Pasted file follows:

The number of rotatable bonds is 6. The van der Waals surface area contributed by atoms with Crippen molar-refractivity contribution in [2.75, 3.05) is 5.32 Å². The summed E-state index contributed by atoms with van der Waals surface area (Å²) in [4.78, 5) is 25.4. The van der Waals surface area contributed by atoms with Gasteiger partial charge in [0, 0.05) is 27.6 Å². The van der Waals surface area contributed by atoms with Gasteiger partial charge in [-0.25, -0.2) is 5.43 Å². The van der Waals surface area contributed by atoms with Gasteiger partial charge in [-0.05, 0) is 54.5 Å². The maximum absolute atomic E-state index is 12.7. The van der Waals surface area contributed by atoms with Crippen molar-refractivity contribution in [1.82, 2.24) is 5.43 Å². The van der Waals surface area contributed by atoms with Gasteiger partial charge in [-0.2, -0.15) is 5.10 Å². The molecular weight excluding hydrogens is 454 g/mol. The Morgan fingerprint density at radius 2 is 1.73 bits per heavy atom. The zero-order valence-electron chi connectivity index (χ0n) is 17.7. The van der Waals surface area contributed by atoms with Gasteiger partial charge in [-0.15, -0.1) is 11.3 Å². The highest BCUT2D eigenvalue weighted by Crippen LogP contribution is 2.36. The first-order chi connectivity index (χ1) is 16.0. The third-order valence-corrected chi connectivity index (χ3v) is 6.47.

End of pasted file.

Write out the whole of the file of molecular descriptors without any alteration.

The number of rotatable bonds is 6. The van der Waals surface area contributed by atoms with Crippen molar-refractivity contribution in [2.75, 3.05) is 5.32 Å². The summed E-state index contributed by atoms with van der Waals surface area (Å²) in [4.78, 5) is 25.4. The van der Waals surface area contributed by atoms with Gasteiger partial charge in [0, 0.05) is 27.6 Å². The van der Waals surface area contributed by atoms with Gasteiger partial charge in [-0.25, -0.2) is 5.43 Å². The van der Waals surface area contributed by atoms with Gasteiger partial charge in [-0.05, 0) is 54.5 Å². The maximum absolute atomic E-state index is 12.7. The van der Waals surface area contributed by atoms with Crippen molar-refractivity contribution in [1.82, 2.24) is 5.43 Å². The van der Waals surface area contributed by atoms with Gasteiger partial charge in [-0.2, -0.15) is 5.10 Å². The molecular weight excluding hydrogens is 454 g/mol. The Morgan fingerprint density at radius 2 is 1.73 bits per heavy atom. The zero-order valence-electron chi connectivity index (χ0n) is 17.7. The van der Waals surface area contributed by atoms with Gasteiger partial charge in [-0.15, -0.1) is 11.3 Å². The highest BCUT2D eigenvalue weighted by Crippen LogP contribution is 2.36. The first-order chi connectivity index (χ1) is 16.0. The third-order valence-corrected chi connectivity index (χ3v) is 6.47.